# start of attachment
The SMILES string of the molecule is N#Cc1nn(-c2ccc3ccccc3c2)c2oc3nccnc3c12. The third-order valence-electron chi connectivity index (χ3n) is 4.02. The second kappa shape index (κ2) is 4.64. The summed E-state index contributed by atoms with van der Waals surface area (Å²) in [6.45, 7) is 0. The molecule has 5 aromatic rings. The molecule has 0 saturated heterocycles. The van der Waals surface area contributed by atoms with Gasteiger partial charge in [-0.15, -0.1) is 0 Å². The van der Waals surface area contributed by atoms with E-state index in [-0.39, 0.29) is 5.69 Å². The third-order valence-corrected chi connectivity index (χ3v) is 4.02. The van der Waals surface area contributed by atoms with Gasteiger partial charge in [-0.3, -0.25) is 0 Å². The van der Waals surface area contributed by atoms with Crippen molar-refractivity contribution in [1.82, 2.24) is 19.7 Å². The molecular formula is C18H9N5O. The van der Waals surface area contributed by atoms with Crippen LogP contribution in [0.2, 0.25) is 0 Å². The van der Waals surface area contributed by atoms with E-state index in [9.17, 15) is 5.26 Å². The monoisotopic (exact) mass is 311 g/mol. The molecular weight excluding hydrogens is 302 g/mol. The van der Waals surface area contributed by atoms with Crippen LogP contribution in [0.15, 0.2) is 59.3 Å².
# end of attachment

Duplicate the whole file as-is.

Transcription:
The SMILES string of the molecule is N#Cc1nn(-c2ccc3ccccc3c2)c2oc3nccnc3c12. The third-order valence-electron chi connectivity index (χ3n) is 4.02. The second kappa shape index (κ2) is 4.64. The summed E-state index contributed by atoms with van der Waals surface area (Å²) in [6.45, 7) is 0. The molecule has 5 aromatic rings. The molecule has 0 saturated heterocycles. The van der Waals surface area contributed by atoms with Gasteiger partial charge in [-0.15, -0.1) is 0 Å². The van der Waals surface area contributed by atoms with E-state index in [-0.39, 0.29) is 5.69 Å². The third-order valence-corrected chi connectivity index (χ3v) is 4.02. The van der Waals surface area contributed by atoms with Gasteiger partial charge in [-0.3, -0.25) is 0 Å². The van der Waals surface area contributed by atoms with Crippen molar-refractivity contribution in [1.82, 2.24) is 19.7 Å². The molecular formula is C18H9N5O. The van der Waals surface area contributed by atoms with Crippen LogP contribution in [0.2, 0.25) is 0 Å². The van der Waals surface area contributed by atoms with E-state index in [9.17, 15) is 5.26 Å². The monoisotopic (exact) mass is 311 g/mol. The molecular weight excluding hydrogens is 302 g/mol. The van der Waals surface area contributed by atoms with Crippen LogP contribution in [0.15, 0.2) is 59.3 Å².